Semen cryopreservation is an important section of artificial insemination programs (
Zinc is one of the important trace elements in the body, while its deficiency causes infertility in most animals due to disorders of testes development, spermatogenesis (
Zinc ions affect the expression of some germ-cell specific-genes during the course of spermatogenesis in sheep (
Information on the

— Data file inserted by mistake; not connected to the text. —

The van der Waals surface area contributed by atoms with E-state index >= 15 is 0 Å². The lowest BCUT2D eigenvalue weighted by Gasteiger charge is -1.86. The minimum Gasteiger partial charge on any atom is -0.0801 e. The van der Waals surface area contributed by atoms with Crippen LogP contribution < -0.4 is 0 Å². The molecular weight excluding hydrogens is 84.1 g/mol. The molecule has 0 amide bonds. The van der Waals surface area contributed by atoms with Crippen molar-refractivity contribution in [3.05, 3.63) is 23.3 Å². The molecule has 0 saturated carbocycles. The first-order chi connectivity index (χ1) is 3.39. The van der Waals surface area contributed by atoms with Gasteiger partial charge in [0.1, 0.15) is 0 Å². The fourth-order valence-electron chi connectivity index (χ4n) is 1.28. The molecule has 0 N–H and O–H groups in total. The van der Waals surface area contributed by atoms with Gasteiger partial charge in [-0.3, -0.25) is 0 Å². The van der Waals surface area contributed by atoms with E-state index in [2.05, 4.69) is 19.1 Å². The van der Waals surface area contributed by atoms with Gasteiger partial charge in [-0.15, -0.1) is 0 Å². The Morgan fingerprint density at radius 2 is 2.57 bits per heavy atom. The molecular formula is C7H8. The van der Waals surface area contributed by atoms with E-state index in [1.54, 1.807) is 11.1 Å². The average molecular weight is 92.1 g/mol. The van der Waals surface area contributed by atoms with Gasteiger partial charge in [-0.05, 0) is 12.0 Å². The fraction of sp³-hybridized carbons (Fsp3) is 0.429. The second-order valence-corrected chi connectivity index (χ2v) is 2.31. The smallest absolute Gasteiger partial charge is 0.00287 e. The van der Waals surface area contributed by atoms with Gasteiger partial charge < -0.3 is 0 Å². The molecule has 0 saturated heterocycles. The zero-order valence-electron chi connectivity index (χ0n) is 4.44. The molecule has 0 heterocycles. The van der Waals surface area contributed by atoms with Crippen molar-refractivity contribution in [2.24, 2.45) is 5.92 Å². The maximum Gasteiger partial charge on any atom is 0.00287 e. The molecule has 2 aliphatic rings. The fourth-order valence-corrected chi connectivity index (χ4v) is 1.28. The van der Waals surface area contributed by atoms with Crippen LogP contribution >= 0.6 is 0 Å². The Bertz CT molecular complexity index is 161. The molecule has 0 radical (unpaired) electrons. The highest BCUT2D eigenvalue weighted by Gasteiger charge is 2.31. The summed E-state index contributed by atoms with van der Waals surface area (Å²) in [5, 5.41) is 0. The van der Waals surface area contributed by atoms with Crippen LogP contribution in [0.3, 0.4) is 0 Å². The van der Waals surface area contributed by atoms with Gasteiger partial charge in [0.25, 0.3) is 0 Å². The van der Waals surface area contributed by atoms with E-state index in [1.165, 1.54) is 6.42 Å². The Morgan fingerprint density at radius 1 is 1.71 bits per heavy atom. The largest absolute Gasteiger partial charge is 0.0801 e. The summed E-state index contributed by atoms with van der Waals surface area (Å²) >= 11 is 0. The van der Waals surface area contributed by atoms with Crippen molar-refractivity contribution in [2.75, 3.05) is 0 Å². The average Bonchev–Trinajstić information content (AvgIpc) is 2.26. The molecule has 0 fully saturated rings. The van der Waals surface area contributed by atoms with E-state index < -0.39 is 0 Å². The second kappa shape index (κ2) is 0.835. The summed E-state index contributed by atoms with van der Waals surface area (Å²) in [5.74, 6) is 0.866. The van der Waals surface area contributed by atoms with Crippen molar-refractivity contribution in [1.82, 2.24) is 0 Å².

In this prospective longitudinal laboratory study, semen samples of 5 buffalo bulls of 3-5 years old kept in Buffalo Breeding Center of North-West of Iran, Urmia (37° 33' N, 45° 4' E), were collected by artificial vagina at 5 different occasions at weekly intervals during the late summer and autumn 2011. A total number of 25 samples were used in each examination. Semen samples were immediately transferred into a 37℃ incubated at 37˚C for 40 minutes. Aftl (appearance, homogeneity, density, color and volume) examination. Sperm gross and progressive motility, viability, and abnormal morphology of semen were evaluateded. Thin, watery specimes with low quality were discarded. These parameters (except gross motility) were measured within 0.5(T0), 1(T1) and 2(T2) hours after diluting semen (1:10 v/v) in the Tris-citric acid extender traditioallyused in the center [(without egg yolk and glycerol), pH=7.1, osmotic pressure≡300 mosmolkg-1 and all the chemicals were purchased from Merck Co., Germany]. The extender consisting of Tris 2.66 g, glucose 1.2 g, citric acid 1.39 g, cysteine 0.139 g and distilled water in total volume of 100 ml that contained none (control, without zinc sulphate), 0.072, 0.144, 0.288, 0.576 and 1.152 mg/L zinc sulphate (ZnSO4, 7H2O, ScharlauChemie S.A., Sentimental, Spain). Next, a Tris-citric acid-egg yolk-glycerol extender (above mentioned extender with 20% egg yolk and 7% glycerol, added in one step, as protectant and without antimicrobial agents) containing the same amounts of zinc sulphate was prepared at room temperature. The semen samples were diluted at a rate of 1:10 v/v, (an approximate count of 12×106 sperm cells/mL), cooled to 4℃ within 2 hours, transferred to the equilibrium chamber of 4℃ and left for 4 extra hours to equilibrate. Sperm parameters (progressive motility, viability, membrane integrity and DNA damage) were estimated in equilibrated semen and semen was then loaded in 0.5 ml French straws and frozen over liquid nitrogen in static vapor up to .120℃ within 25 minutes before being plunged in the liquid nitrogen (